Programmatic Architecture

Programmatic Design Methods in Architecture
(GA+TRIZ Solution Search Method)

Anahita Khodadadi
A dissertation submitted in partial fulfillment of the requirements for the degree of
Doctor of Philosophy (Architecture)
in The University of Michigan, 2019

When an architectural design problem is stated, it may take several iterations to evaluate the design alternatives, modify the problem statement and the corresponding solutions and make the final decision. The recursive essence of an architectural design procedure and the designer’s tendency to explore further possibilities increases the use of iterative programming search methods to find suitable solutions.

Although there have been successful accomplishments in parametric modeling and evolutionary form exploration methods, the prior step of problem structuring has been developed less. We can still solve the wrong problem correctly. Thus, the step of problem structuring has significant effect on the final design outcome. A common challenge in the application of computational design methodology is to discern the parameters that influence the project outcome.

Sometimes the solution may be found around a design parameter that is not included in the parametric model and form exploration procedure. This challenge is more likely when contradictory design objectives exist in a project. Then, the designer may favor one design criterion over the others, or compromise (trade-off) and choose a solution among a group of suitable ones.

In such cases, the corresponding Pareto front may be studied to find the best trade-off solutions between two or more performative design objectives. A third approach can be the attempt to eliminate the contradiction innovatively. Accordingly, the designer may apply data mining techniques or clustering and classification algorithms to achieve higher-level information or implicit search goals to make a final decision.

In this dissertation by Anahita Khodadadi, author intends to introduce a design search method that a designer unspecialized in the field of data mining can understand and employ in both the formulation of a design problem and in the exploration of generated solutions. The main goal of this dissertation is to introduce a method which provides better problem structuring and decision making.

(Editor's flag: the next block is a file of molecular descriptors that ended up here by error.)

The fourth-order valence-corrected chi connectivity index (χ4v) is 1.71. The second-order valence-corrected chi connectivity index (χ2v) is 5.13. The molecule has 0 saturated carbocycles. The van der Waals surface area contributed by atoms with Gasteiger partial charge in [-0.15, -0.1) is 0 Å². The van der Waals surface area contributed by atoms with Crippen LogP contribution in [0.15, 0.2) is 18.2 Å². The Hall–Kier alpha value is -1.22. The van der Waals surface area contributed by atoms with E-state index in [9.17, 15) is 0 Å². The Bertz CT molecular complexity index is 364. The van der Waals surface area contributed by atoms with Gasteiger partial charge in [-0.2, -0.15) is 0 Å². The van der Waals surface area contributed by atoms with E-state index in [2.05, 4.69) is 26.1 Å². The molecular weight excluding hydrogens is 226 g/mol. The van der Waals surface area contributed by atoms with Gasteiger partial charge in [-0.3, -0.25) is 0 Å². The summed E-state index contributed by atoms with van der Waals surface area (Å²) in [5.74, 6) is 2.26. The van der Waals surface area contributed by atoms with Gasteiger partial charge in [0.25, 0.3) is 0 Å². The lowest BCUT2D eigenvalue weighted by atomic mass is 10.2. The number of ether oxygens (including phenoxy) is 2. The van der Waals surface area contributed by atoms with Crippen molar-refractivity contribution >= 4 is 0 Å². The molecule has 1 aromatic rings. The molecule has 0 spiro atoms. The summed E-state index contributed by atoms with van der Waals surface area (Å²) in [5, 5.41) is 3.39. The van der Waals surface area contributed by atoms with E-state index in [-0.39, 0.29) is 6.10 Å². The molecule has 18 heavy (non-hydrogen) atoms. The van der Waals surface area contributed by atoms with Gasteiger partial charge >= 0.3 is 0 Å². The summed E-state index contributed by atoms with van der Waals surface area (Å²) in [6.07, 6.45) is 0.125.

This computational search method is expected to provide the benefits of the application of a genetic algorithm (GA) and the Theory of Inventive Problem Solving (TRIZ) at the same time. The TRIZ Inventive Principles and the associated Matrix of Contradiction are combined with a Non-Destructive Dynamic Population Genetic Algorithm (NDDP GA) used in the ParaGen method, initially developed by Peter von Buelow, to develop the GA+TRIZ method.

The GA+TRIZ method helps the designer build a better parametric model where pertinent variables, not all possible ones but those which will more probably be dominant, are included. Furthermore, following the map of the GA+TRIZ design method can provide higher- level information which is useful in making better decisions when conflicting design objectives exist.

To examine the suitability and benefits of the application of the GA+TRIZ search method, four design case studies are carried out using the GA+TRIZ map of work. The cases are chosen from design explorations previously solved using only the ParaGen method. In each design case, the design process and the outcome of the explorations are compared with the corresponding results from in the previous trials with the ParaGen-only procedure.

The following four metrics are used to evaluate the application of the GA+TRIZ method:

  • Diversity and particularity of solutions
  • Performative cost
  • Time efficiency
  • The amount of data provided for decision making

The outcome of this research is the description of the GA+TRIZ search method along with examples of its application and all the required codes, scripts, and components.

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